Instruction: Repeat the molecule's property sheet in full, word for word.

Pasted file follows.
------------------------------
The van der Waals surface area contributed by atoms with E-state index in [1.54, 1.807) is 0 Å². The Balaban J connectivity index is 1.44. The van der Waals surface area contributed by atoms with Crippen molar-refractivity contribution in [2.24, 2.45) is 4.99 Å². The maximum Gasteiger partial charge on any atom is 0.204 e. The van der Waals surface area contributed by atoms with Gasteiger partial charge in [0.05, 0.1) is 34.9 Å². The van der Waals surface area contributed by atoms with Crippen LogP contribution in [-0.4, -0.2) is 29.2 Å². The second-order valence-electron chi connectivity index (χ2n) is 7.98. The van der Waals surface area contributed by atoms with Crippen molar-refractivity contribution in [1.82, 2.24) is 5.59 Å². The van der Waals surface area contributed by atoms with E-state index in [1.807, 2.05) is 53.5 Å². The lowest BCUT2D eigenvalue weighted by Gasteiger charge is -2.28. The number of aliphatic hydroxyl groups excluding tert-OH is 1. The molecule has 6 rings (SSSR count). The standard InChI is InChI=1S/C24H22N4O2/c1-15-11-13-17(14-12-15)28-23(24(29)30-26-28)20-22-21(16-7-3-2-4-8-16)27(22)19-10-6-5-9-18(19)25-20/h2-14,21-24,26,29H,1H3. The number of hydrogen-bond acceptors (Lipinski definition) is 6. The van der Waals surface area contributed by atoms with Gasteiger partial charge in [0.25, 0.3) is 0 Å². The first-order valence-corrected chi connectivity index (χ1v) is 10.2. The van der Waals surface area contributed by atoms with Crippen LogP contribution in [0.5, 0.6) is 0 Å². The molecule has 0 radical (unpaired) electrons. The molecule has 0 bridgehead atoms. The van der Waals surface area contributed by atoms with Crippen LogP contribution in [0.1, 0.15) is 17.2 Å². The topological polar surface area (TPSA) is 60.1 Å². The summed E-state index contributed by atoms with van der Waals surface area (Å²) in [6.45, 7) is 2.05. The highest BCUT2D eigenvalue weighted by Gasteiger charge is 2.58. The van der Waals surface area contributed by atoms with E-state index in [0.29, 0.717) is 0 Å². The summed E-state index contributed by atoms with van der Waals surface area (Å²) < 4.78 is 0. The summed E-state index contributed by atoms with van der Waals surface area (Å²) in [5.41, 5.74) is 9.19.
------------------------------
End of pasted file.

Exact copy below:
The van der Waals surface area contributed by atoms with E-state index in [1.54, 1.807) is 0 Å². The Balaban J connectivity index is 1.44. The van der Waals surface area contributed by atoms with Crippen molar-refractivity contribution in [2.24, 2.45) is 4.99 Å². The maximum Gasteiger partial charge on any atom is 0.204 e. The van der Waals surface area contributed by atoms with Gasteiger partial charge in [0.05, 0.1) is 34.9 Å². The van der Waals surface area contributed by atoms with Crippen LogP contribution in [-0.4, -0.2) is 29.2 Å². The second-order valence-electron chi connectivity index (χ2n) is 7.98. The van der Waals surface area contributed by atoms with Crippen molar-refractivity contribution in [1.82, 2.24) is 5.59 Å². The van der Waals surface area contributed by atoms with E-state index in [1.807, 2.05) is 53.5 Å². The lowest BCUT2D eigenvalue weighted by Gasteiger charge is -2.28. The number of aliphatic hydroxyl groups excluding tert-OH is 1. The molecule has 6 rings (SSSR count). The standard InChI is InChI=1S/C24H22N4O2/c1-15-11-13-17(14-12-15)28-23(24(29)30-26-28)20-22-21(16-7-3-2-4-8-16)27(22)19-10-6-5-9-18(19)25-20/h2-14,21-24,26,29H,1H3. The number of hydrogen-bond acceptors (Lipinski definition) is 6. The van der Waals surface area contributed by atoms with Gasteiger partial charge in [0.25, 0.3) is 0 Å². The first-order valence-corrected chi connectivity index (χ1v) is 10.2. The van der Waals surface area contributed by atoms with Crippen LogP contribution in [0.5, 0.6) is 0 Å². The molecule has 0 radical (unpaired) electrons. The molecule has 0 bridgehead atoms. The van der Waals surface area contributed by atoms with Crippen LogP contribution in [0.1, 0.15) is 17.2 Å². The topological polar surface area (TPSA) is 60.1 Å². The summed E-state index contributed by atoms with van der Waals surface area (Å²) in [6.45, 7) is 2.05. The highest BCUT2D eigenvalue weighted by Gasteiger charge is 2.58. The van der Waals surface area contributed by atoms with E-state index in [0.29, 0.717) is 0 Å². The summed E-state index contributed by atoms with van der Waals surface area (Å²) < 4.78 is 0. The summed E-state index contributed by atoms with van der Waals surface area (Å²) in [5.41, 5.74) is 9.19.